Applying a Human Rights Based Approach to SSR means empowering security and justice providers to respect, protect and fulfil human rights. It also seeks to empower rights-holders and affected communities to claim their rights in the national security agenda. A Human Rights Based Approach encompasses the standards contained in, and principles derived from the Universal Declaration of Human Rights and other international human rights instruments. 

The UN characterises a HRBA as a "conceptual framework that is normatively based on international human rights standards and operationally directed to promoting and protecting human rights". Similar to this, the European Commission rights-based approach (RBA) integrates human rights principles and standards into all aspects of the programme design, implementation, monitoring and evaluation. In both of these rights-based conceptual frameworks, participation, local empowerment, national ownership, meaningful inclusion and accountability are central elements to their implementation. 

Lesson 1

Proportionality is key.

Human rights are fundamentally concerned with the empowerment to claim rights and the empowerment to protect, fulfil and respect rights. For the former, this can be understood as an expansion of people's or rights holder's capabilities and freedoms to participate in, negotiate with, influence, control and hold accountable institutions that affect their lives.

Only once empowered with tools, skills and awareness can the rights holder meaningfully participate in SSR processes. For the latter, the State or duty bearer should be empowered to apply their new capacity in accordance with international norms and recognised best practices. 

Lesson 2

Invest resources and time in identifying and addressing obstacles. 

Applying HRBA to SSR inevitably begins by taking stock of the immediate, underlying and structural causes of the non-realisation of security- and justice-related rights. This process will require an analytical methodology that breaks down a human rights problem and exposes its different aspects, including the many causal and contributing factors. 

This analysis should be in depth and contextual ensuring a continuous balance between effectiveness and accountability throughout the support. The programme’s risk mitigation framework should reflect this continuous balance with the human rights risk assessment informing the different levels of engagement needed to advance the SSR process.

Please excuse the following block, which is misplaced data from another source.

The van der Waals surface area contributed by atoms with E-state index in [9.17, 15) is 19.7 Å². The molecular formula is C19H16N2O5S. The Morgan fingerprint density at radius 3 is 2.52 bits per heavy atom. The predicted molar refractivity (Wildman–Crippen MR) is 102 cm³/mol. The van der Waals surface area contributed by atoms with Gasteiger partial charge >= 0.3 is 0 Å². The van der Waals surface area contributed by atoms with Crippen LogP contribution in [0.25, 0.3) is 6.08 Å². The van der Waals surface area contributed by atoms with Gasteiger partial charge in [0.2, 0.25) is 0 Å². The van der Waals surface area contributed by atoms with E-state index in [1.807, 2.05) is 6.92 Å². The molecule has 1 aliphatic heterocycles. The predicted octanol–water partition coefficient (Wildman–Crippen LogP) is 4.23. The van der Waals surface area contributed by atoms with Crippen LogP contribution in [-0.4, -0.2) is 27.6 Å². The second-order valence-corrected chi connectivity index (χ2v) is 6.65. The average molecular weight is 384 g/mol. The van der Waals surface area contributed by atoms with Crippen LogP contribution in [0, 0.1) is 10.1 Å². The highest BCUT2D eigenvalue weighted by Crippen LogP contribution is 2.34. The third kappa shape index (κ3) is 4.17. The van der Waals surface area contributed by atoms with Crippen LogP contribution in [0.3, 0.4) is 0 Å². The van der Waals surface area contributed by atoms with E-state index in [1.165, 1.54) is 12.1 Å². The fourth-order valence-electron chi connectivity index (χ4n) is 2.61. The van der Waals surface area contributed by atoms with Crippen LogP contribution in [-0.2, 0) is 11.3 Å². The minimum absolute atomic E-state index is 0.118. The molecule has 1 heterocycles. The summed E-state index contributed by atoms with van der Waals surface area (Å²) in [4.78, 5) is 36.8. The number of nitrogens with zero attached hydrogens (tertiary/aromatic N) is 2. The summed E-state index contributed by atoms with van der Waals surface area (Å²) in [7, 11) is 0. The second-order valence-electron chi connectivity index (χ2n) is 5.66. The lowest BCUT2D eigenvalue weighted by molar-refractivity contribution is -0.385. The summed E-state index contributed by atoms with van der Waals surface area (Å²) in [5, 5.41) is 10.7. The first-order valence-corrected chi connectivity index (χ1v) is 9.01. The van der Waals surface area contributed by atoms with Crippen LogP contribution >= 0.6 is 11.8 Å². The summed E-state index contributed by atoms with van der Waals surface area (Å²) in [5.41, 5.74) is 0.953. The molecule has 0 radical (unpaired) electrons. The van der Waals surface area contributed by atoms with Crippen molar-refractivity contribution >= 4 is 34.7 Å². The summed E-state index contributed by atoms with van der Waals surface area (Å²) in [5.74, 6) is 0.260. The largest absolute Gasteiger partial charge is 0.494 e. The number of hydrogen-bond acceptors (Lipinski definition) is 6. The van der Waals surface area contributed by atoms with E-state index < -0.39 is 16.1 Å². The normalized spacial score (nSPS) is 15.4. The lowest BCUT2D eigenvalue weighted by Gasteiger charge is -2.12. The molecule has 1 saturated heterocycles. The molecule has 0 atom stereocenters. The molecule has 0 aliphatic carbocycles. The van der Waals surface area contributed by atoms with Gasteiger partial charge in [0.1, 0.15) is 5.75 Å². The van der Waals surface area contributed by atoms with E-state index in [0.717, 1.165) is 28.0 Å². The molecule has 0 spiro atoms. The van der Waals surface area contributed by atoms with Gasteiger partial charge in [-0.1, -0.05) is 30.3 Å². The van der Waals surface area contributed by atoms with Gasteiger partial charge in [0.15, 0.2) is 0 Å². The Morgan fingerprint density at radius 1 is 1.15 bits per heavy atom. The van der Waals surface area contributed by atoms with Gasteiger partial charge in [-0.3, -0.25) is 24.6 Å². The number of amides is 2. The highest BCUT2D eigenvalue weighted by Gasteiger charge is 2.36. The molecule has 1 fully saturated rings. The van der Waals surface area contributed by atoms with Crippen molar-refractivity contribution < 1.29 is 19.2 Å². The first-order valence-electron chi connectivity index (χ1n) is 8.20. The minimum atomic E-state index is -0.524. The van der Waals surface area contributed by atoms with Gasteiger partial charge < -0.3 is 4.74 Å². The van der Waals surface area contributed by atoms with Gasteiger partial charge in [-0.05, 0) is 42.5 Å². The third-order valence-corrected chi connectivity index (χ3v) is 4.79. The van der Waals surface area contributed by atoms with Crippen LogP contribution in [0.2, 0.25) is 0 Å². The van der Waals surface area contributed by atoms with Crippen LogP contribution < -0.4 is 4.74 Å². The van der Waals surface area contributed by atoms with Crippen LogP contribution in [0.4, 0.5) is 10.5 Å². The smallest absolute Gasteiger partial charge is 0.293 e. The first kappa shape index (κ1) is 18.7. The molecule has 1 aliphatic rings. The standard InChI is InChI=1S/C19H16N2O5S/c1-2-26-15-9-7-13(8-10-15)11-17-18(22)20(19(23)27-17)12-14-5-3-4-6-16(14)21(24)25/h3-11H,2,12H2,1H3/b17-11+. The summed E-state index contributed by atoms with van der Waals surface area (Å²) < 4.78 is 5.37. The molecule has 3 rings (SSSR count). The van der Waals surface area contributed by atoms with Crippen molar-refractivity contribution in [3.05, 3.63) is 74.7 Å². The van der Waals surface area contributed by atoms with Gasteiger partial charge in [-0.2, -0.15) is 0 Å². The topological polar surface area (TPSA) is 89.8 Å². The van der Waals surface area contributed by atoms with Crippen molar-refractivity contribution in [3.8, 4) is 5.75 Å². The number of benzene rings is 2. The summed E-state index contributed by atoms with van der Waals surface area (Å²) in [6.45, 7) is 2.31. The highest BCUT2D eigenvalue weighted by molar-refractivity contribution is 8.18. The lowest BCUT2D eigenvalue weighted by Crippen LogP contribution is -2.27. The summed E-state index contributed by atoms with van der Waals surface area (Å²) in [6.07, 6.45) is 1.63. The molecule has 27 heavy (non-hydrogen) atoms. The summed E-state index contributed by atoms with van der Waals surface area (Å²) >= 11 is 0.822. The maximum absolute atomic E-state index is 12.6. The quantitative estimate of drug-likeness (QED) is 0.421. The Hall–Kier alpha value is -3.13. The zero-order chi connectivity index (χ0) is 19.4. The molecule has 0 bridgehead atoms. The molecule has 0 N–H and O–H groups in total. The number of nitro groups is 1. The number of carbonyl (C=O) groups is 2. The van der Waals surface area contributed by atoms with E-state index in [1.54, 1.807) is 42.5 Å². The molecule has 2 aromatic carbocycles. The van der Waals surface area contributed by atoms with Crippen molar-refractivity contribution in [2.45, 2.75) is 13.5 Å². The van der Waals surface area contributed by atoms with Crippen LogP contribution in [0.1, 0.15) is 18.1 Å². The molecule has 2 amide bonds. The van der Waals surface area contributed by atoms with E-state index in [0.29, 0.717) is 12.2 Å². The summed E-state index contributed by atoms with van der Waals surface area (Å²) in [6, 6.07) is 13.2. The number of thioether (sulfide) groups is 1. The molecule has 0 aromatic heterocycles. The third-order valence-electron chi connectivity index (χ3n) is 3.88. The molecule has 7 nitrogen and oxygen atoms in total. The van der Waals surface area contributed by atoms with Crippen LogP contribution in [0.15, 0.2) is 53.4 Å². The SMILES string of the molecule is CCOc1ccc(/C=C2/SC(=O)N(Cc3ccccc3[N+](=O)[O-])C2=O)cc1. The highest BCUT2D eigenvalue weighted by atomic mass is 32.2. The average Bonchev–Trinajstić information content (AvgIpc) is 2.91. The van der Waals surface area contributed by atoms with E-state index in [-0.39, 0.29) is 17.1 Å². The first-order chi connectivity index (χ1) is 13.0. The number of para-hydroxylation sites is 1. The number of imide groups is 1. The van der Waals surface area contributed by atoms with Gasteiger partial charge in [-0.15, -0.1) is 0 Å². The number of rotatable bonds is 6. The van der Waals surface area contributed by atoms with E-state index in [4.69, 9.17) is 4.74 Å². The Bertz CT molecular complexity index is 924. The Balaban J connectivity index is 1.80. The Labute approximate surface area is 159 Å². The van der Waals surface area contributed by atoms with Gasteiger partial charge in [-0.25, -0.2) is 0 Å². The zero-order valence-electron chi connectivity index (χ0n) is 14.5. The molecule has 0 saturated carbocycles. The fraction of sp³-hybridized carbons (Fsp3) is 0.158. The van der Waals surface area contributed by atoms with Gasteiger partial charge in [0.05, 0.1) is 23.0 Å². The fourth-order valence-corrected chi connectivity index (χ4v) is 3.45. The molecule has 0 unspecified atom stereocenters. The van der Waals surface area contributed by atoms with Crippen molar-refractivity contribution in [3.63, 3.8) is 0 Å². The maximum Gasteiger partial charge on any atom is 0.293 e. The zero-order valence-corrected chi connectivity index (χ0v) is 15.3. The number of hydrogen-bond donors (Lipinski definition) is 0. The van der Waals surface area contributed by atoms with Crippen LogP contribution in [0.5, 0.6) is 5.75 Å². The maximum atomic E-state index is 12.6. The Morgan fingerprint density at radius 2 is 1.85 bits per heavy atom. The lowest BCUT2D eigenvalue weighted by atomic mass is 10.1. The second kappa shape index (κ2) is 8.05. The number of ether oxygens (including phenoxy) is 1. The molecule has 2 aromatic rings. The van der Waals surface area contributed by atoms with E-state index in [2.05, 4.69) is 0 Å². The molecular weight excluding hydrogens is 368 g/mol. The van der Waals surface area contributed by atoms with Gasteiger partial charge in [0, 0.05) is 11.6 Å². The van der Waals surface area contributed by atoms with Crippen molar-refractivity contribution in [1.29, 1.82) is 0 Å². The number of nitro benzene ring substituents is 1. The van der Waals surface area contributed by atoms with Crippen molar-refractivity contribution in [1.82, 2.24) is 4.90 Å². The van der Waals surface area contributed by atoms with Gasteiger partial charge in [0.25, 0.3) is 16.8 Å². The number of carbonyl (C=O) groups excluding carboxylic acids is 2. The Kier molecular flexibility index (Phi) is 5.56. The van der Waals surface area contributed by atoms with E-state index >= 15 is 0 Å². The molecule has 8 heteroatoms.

Lesson 3

Plan to apply a HRBA at different levels.

Applying a HRBA to SSR principles of local empowerment, national ownership and accountability will enhance the legitimacy of the State in the way it relates with its citizens. Fostering inclusion in SSR for example allows for communities to increase local ownership and responsibility over the challenges they face. Ensuring a HRBA is underpinning inclusion, consultation or partnership building initiatives entails human rights expertise to be embedded into the technical and political dimensions of SSR from the onset.

This will mean planning for different types of expertise on human rights issues to support the programme. The Report on the Baseline Study on Integrating Human Rights and Gender into the European Union’s Common Security and Defence Policy (2016) provides key lessons learned taken from their Common Security and Defence Policy (CSDP) missions and operations.

Lesson 4

Use a HRBA from the start to ensure strategic impact.

To be impactful, a HRBA needs to be embedded into the programme theory of change (ToC). A ToC is an on-going process of discussion-based analysis and learning that steers the programme design, strategy, implementation, evaluation and impact assessment. In this process, a HRBA needs to drive the discussion on the existing conditions and assumptions of the desired  change to ensure rights-holders are better placed to claim their rights and for duty-bears to be in a stronger position to be compliant with human rights norms and standards.

For external supporting actors, a ToC should seek a multiplier effect starting with the enhanced capacity of the local partners to embed for themselves a HRBA into their own ToC and/or strategic planning. The local capacity to apply a HRBA in strategic planning should be interpreted as a precondition for reaching programmatic results in international cooperation in general. 

Lesson 5

Apply a conflict-sensitive approach to programme management.  

In many contexts, increased compliance with human rights norms by justice and security actors requires conditions linked to shifts in legal framework, public policy but also societal demands. Added to this are the more transitional special interests of local groups or influential individuals which can either undermine or facilitate a HRBA to an SSR process.

Understanding the abovementioned dynamics through a conflict-sensitive approach will not only complement a HRBA but will reinforce it by providing insight into the preconditions needed to anchor the HRBA to the SSR programme. This way, the programme objectives and indicators can be designed accordingly to reflect incremental behaviour change rather than depending on using activities implemented as a means to measure the impact of human rights.